levodopa-carbidopa, Sinemet, Sinemet CR, Parcopa (cont.)
PREGNANCY: Although there are no human studies that have examined the effects of carbidopa-levodopa on the fetus, animal studies have shown adverse effects. Therefore, in prescribing carbidopa-levodopa for a pregnant woman, the treating physician must weigh the potential risks to the fetus against the potential benefits to the mother.
NURSING MOTHERS: Levodopa is distributed into breast milk. It also may inhibit production of milk. It is generally recommended that carbidopa-levodopa should not be given to women who are breast- feeding.
SIDE EFFECTS: Most patients receiving carbidopa-levodopa experience side effects, but these usually are reversible. Occasional involuntary movements are the most common of the serious side effects of carbidopa-levodopa therapy. These may include chewing, gnawing, twisting, tongue or mouth movements, head bobbing, or movements of the feet, hands, or shoulder. These may respond to a reduction in the dose. Muscle twitching, dizziness, muscle jerks during sleep, and hand tremor also may occur.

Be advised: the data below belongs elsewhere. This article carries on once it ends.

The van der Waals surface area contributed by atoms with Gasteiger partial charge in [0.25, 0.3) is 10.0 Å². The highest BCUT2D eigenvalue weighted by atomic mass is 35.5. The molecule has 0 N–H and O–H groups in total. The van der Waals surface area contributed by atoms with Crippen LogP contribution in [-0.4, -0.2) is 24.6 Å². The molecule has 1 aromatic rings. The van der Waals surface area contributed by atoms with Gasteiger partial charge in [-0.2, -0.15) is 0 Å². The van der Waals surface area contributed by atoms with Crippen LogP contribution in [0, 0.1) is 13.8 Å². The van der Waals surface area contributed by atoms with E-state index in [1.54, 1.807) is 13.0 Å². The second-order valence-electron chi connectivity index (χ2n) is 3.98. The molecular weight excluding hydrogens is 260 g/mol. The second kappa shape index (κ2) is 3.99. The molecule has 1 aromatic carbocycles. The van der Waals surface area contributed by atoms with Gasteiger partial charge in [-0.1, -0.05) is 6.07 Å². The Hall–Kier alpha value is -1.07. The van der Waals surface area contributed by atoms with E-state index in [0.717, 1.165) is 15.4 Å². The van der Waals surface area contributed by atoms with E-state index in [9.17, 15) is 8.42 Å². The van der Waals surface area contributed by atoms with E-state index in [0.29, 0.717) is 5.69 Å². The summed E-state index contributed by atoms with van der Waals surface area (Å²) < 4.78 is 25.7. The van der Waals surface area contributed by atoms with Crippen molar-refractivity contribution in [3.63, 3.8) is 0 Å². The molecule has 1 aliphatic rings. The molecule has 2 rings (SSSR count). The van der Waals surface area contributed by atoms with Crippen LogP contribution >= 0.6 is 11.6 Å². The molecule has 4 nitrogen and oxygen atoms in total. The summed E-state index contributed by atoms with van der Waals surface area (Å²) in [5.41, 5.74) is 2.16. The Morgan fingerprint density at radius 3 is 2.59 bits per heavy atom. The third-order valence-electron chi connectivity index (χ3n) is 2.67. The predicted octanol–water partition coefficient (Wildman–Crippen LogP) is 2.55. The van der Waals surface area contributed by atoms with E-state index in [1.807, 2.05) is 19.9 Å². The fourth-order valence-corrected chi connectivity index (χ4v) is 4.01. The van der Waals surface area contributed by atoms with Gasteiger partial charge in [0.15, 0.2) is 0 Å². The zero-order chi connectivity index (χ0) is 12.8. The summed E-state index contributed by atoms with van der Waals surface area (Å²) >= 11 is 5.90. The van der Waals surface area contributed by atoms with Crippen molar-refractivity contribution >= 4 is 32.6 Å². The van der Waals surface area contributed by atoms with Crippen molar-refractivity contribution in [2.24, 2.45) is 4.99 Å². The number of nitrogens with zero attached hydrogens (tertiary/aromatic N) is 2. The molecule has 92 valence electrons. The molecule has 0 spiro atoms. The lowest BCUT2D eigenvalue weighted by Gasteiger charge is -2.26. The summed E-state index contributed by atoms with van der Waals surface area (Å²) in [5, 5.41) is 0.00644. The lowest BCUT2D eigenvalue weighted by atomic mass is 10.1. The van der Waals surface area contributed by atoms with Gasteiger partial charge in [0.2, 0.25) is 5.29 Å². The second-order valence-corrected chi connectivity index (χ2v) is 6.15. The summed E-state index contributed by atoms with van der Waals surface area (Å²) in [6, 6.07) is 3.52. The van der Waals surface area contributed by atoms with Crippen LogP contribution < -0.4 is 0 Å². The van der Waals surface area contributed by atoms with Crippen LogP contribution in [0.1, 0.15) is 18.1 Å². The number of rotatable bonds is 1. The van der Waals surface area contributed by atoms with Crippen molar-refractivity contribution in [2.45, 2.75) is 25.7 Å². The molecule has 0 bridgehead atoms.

Various psychiatric disturbances may occur during carbidopa-levodopa therapy. Such disturbances include memory loss, anxiety, nervousness, agitation, restlessness, confusion, inability to sleep, nightmares, daytime tiredness, mental depression or euphoria.
Gastrointestinal side effects are common in patients receiving carbidopa-levodopa. Nausea, vomiting, loss of appetite, and weight loss may occur. Patients may experience dizziness upon standing up, associated with a drop in blood pressure. Fortunately, the body develops tolerance to this side effect within a few months. Infrequently, patients may develop a drop in white blood cell count during carbidopa-levodopa therapy. This is a reason to temporarily, if not permanently, stop treatment.
Reference: FDA Prescribing Information
Last Editorial Review: 2/28/2012
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